WASHINGTON (Reuters) - U.S. General David Petraeus said on Tuesday Iranian efforts to develop a nuclear weapon appear to have been delayed "a bit" and voiced confidence it would not have a bomb this year.
The comments by the head of the U.S. Central Command, which oversees wars in Iraq and Afghanistan, underscored the Obama administration's message to Israel and Gulf allies -- that there is time to pressure Iran to abandon its nuclear weapons program by imposing more economic sanctions.
U.S. President Barack Obama's top military advisers, including Defense Secretary Robert Gates and Admiral Mike Mullen, chairman of the Joint Chiefs of Staff, have been playing down the effectiveness of using military force against Iran.
"It has, thankfully, slid to the right a bit and it is not this calendar year, I don't think," Petraeus told a Senate panel when asked when Iran would have a nuclear weapon.
Iran denies it is seeking to build nuclear weapons.
Petraeus said while Obama had "explicitly stated that he has not taken the military option off the table," the administration's focus was on using different types of sanctions to get Tehran to change its behavior.
Petraeus has acknowledged that contingency planning was under way should Obama decide on military action but declined to discuss details during the open Senate hearing.
Last month, the U.S. director of national intelligence, Dennis Blair, said Iranian advancements in enriching uranium and other areas showed the government was "technically capable" of producing enough highly enriched uranium for a weapon in the "next few years, if it chooses to do so."
Blair cited information published by the International Atomic Energy Agency showing that the number of centrifuges installed at Iran's enrichment plant at Natanz had grown to more than 8,000 from about 3,000 in late 2007.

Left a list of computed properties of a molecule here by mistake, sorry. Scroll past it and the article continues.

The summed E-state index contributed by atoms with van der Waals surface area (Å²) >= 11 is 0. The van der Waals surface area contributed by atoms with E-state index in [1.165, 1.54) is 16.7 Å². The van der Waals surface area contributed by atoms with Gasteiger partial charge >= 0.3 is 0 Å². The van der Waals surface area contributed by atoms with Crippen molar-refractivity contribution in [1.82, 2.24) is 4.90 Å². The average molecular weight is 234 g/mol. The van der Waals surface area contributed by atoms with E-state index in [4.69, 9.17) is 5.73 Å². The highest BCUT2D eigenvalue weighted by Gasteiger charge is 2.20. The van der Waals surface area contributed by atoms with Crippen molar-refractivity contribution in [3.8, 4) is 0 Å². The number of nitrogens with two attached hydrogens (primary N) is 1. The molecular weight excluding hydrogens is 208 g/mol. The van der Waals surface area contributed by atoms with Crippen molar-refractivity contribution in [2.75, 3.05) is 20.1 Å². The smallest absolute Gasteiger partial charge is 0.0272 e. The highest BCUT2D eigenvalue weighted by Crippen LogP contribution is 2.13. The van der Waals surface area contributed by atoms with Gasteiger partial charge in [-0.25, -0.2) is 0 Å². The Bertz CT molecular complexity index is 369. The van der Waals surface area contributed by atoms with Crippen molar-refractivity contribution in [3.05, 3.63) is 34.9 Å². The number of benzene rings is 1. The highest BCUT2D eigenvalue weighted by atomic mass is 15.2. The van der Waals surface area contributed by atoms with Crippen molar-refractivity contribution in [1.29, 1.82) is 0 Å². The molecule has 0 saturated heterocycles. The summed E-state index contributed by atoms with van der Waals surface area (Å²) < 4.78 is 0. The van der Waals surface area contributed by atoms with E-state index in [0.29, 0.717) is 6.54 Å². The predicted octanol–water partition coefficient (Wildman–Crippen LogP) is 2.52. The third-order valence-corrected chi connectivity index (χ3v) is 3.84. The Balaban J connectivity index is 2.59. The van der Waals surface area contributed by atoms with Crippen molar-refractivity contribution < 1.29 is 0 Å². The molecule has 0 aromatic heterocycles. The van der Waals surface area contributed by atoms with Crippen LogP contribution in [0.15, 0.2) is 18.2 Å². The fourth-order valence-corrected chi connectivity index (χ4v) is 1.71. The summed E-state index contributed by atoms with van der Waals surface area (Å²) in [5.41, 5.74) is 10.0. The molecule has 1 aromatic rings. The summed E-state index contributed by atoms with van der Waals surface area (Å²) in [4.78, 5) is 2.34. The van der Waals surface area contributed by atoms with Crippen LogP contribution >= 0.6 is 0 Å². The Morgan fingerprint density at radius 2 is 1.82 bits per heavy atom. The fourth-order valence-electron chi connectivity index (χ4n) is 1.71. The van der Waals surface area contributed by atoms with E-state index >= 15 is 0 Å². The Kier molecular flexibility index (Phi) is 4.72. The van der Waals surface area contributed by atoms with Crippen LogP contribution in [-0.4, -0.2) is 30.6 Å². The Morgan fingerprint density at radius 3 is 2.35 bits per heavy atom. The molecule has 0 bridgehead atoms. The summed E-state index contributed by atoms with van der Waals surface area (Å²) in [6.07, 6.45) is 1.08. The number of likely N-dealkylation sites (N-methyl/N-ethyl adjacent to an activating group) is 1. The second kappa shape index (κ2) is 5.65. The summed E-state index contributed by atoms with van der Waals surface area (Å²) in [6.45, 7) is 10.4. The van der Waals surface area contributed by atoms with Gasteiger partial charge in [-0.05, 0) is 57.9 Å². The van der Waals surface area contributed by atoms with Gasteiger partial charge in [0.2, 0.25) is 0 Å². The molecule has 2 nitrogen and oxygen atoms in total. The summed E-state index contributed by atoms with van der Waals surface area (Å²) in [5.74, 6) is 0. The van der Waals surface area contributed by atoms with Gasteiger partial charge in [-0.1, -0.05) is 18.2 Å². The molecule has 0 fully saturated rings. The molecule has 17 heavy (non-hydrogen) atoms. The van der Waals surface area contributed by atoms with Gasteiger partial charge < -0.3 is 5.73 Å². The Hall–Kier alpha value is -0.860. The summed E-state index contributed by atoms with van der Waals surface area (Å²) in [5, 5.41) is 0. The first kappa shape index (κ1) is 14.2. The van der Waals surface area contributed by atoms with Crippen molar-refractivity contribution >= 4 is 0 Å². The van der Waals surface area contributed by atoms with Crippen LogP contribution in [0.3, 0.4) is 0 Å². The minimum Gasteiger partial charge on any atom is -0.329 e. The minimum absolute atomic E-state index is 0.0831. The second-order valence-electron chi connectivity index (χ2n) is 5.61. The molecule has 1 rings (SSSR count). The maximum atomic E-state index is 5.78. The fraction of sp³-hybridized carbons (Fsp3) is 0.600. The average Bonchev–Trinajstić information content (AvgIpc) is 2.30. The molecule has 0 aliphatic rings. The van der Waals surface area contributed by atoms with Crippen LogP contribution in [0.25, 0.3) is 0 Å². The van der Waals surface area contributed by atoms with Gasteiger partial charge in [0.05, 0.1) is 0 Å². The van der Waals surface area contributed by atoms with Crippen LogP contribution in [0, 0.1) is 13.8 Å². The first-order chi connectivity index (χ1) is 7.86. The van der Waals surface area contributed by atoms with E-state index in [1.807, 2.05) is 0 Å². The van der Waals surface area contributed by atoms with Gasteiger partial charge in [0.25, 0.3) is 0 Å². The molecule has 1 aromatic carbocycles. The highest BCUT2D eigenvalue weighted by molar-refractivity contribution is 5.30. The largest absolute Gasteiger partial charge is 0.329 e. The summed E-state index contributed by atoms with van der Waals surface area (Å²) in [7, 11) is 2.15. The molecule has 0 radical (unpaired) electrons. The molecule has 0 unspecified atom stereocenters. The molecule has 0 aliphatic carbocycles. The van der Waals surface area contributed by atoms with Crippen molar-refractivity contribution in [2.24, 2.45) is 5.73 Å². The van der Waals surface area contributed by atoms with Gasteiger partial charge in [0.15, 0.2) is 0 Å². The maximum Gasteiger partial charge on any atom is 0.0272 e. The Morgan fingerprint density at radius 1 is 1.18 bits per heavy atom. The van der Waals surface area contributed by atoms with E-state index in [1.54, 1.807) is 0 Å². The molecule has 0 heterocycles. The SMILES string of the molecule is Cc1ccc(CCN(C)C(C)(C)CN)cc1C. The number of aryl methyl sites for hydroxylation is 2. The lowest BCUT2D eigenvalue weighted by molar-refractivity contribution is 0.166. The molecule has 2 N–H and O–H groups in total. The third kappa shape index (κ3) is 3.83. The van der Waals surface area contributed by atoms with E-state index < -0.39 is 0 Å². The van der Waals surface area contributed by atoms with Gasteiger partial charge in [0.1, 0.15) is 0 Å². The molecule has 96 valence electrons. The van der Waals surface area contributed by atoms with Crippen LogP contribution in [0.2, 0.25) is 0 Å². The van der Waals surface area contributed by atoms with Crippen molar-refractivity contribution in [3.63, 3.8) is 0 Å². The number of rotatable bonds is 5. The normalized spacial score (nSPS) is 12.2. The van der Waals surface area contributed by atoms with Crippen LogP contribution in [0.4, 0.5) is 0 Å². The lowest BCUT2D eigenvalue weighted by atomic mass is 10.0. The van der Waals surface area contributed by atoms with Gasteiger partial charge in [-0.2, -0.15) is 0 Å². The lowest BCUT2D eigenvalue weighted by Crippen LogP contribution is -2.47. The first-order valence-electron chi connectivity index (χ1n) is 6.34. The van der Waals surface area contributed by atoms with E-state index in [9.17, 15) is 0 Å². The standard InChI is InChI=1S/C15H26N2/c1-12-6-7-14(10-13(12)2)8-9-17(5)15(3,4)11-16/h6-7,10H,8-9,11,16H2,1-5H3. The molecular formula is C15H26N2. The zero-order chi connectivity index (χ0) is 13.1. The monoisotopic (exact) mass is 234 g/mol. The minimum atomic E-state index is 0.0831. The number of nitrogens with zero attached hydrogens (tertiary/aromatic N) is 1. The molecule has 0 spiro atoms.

But he said Iran appeared to be "experiencing some problems" at Natanz and was operating only about half of the installed centrifuges, constraining its overall ability to produce larger quantities of low-enriched uranium.
It was not immediately clear if Petraeus was referring to those problems.
While the nuclear program may have been slowed, Iran continues to expand the scale, reach and sophistication of its ballistic missile forces, U.S. intelligence officials say.
To counter that threat, the United States has expanded land- and sea-based missile defense systems in and around the Gulf. Petraeus said this "regional security architecture" included a network of shared early warning systems and ballistic missile defenses.
Some lawmakers point to signs that the Obama administration is moving to a containment strategy, rather than one aimed at denying Iran a nuclear weapon.
Petraeus declined to comment on what he termed a "big policy hypothetical."
He said current U.S. policy was "very clear" in that "the president has said that Iran cannot have nuclear weapons."
(Reporting by Adam Entous and Phil Stewart; editing by Mohammad Zargham)